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Chicago Bulls blown out 107-86
Commissioner David Stern joked before Thursday night's Game 3 that Bulls Chairman Jerry Reinsdorf had called him the Grim Reaper because of home teams' tendency to lose when Stern attends their playoff games.
The Bulls' 107-86 loss to the Celtics, however, is no laughing matter.
Gone is the home-court advantage the Bulls had wrested by winning Game 1 in Boston. Gone is the confidence and swagger that had defined the Bulls' play in the taut first two games of these Eastern Conference quarterfinals.
Gone, too, should be any idea that the defending NBA champion Celtics can't win a series without Kevin Garnett. Game 4 is at the United Center on Sunday, but if the Bulls want to advance, they now will need to win another road game.
"They just completely outplayed us from start to finish," a disgusted Kirk Hinrich said. "It was like one team was in the playoffs and one team was in the preseason. It's very disappointing. We were soft all game."
Mistake-prone, too, with 22 turnovers that the Celtics converted to 24 points. Derrick Rose committed a career-worst seven and added 4-for-14 shooting, badly losing his matchup with Rajon Rondo.
At least Rose held on to the Rookie of the Year trophy Stern presented him before the game. Everything else seemed to slip through the Bulls' fingers, which is why, by game's end, the sellout crowd of 23,072 offered scattered booing.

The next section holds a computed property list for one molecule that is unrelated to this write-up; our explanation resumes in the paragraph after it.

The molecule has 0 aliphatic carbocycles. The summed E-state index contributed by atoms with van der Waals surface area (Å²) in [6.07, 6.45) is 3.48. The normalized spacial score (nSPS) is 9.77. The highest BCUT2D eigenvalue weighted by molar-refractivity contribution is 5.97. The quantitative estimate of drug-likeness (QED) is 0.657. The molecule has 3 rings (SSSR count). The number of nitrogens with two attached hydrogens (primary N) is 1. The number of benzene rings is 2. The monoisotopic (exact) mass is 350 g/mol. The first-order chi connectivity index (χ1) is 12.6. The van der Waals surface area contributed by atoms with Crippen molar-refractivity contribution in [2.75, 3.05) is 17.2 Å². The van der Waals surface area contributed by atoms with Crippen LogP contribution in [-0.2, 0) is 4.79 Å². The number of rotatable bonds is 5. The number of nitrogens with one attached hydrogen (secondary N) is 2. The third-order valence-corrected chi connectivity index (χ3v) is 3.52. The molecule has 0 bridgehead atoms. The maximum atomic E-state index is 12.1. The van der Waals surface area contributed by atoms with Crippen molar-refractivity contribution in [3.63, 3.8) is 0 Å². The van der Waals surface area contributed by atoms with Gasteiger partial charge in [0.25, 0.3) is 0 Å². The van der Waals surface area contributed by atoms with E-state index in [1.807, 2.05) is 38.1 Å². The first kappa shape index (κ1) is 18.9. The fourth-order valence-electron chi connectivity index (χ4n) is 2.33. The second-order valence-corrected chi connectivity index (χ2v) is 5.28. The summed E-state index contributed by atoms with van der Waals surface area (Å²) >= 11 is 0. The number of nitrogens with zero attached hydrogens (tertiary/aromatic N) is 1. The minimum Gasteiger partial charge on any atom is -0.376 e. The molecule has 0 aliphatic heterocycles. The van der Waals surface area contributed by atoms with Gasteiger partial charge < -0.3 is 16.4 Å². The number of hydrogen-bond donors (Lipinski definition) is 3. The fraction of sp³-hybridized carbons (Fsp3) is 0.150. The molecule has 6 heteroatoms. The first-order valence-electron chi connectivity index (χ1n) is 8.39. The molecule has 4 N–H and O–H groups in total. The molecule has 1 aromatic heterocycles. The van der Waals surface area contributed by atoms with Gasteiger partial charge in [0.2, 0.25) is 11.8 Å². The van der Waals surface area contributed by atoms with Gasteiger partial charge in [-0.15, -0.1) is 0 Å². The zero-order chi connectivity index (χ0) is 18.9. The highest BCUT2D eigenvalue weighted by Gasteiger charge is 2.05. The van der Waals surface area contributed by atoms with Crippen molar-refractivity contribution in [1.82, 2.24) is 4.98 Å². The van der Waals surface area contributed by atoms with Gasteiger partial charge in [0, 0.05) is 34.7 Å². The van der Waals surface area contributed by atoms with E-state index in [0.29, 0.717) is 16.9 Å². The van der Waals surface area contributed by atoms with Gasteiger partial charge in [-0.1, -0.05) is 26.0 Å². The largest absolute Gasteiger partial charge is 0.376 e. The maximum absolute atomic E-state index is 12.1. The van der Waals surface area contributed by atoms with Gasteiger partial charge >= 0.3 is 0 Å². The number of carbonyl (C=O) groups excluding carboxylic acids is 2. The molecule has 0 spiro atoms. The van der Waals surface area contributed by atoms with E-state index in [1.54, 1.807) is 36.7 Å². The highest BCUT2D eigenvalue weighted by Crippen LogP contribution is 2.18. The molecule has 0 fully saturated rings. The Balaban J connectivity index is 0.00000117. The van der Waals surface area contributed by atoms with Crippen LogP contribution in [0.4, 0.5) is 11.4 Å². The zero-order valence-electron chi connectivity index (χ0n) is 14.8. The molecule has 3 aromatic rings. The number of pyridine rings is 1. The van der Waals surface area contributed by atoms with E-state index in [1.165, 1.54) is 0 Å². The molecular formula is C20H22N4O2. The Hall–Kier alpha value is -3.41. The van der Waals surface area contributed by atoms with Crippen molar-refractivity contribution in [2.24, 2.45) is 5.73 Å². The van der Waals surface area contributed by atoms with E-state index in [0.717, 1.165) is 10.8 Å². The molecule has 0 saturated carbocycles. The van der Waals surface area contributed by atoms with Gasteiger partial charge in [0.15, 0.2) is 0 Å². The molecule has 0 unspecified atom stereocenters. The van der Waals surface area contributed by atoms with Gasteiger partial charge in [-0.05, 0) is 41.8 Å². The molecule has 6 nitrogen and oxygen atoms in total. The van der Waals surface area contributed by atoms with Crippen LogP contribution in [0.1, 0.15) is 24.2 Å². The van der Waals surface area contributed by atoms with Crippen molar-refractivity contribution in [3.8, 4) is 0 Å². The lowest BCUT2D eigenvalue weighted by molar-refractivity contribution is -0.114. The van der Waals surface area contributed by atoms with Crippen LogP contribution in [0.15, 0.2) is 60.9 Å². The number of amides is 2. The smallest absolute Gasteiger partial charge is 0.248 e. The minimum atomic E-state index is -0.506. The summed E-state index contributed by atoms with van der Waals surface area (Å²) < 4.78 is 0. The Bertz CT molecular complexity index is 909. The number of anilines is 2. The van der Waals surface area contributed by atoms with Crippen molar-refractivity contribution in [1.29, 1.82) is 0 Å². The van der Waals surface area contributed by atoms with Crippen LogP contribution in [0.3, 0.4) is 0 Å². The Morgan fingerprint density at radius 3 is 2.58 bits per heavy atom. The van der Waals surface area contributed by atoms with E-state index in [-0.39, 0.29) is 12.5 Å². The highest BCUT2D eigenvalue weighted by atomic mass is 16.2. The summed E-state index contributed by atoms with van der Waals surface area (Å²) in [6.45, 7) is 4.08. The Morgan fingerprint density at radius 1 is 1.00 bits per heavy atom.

"I could care less about the award," Rose said. "This game is way more important than that. I need to control my turnovers and get the team to move the ball around."
The Bulls shot 37.5 percent with just 14 assists as the Celtics aggressively double-teamed Rose and Ben Gordon.
Rondo, meanwhile, almost posted his second straight triple-double with 20 points, 11 rebounds, six assists and five steals. Teammates carried him into the locker room after the game, but Rondo said the mildly sprained ankle he suffered in Game 2 is fine, and his play backed that up.
Paul Pierce looked more like a Finals MVP than the tentative player who had appeared in the first two games, finishing with 24 points in 27 minutes. Glen Davis added 14 points, nine rebounds, six assists and six steals.
Gordon's meager 15 points led the Bulls, who waved the white flag when Aaron Gray, Lindsey Hunter and Linton Johnson III entered the game with a whopping 8 minutes 30 seconds remaining.
"We were very tentative and nervous," coach Vinny Del Negro said. "Our ball movement was terrible. We got picked apart. I thought we lost a lot of confidence, especially our younger guys."
Despite the fact the Bulls never led and trailed by as many as 34, one of those younger guys flashed defiance.
"We know we can play with this team," Joakim Noah said. "We'll definitely be ready to go on Sunday."
Pierce will, too, after establishing himself early and scoring 13 first-quarter points.
The physical tone from Game 2 continued, with Rondo drawing the series' first flagrant foul for pulling down Noah with 2:13 left in the first.
The Bulls went 28-13 at the United Center during the regular season and are an all-time NBA playoff-best 105-35 at home.
That didn't matter. This effort resembled the regular-season finale collapse to Toronto.
That cost the Bulls a playoff seed. This could cost them a playoff series.
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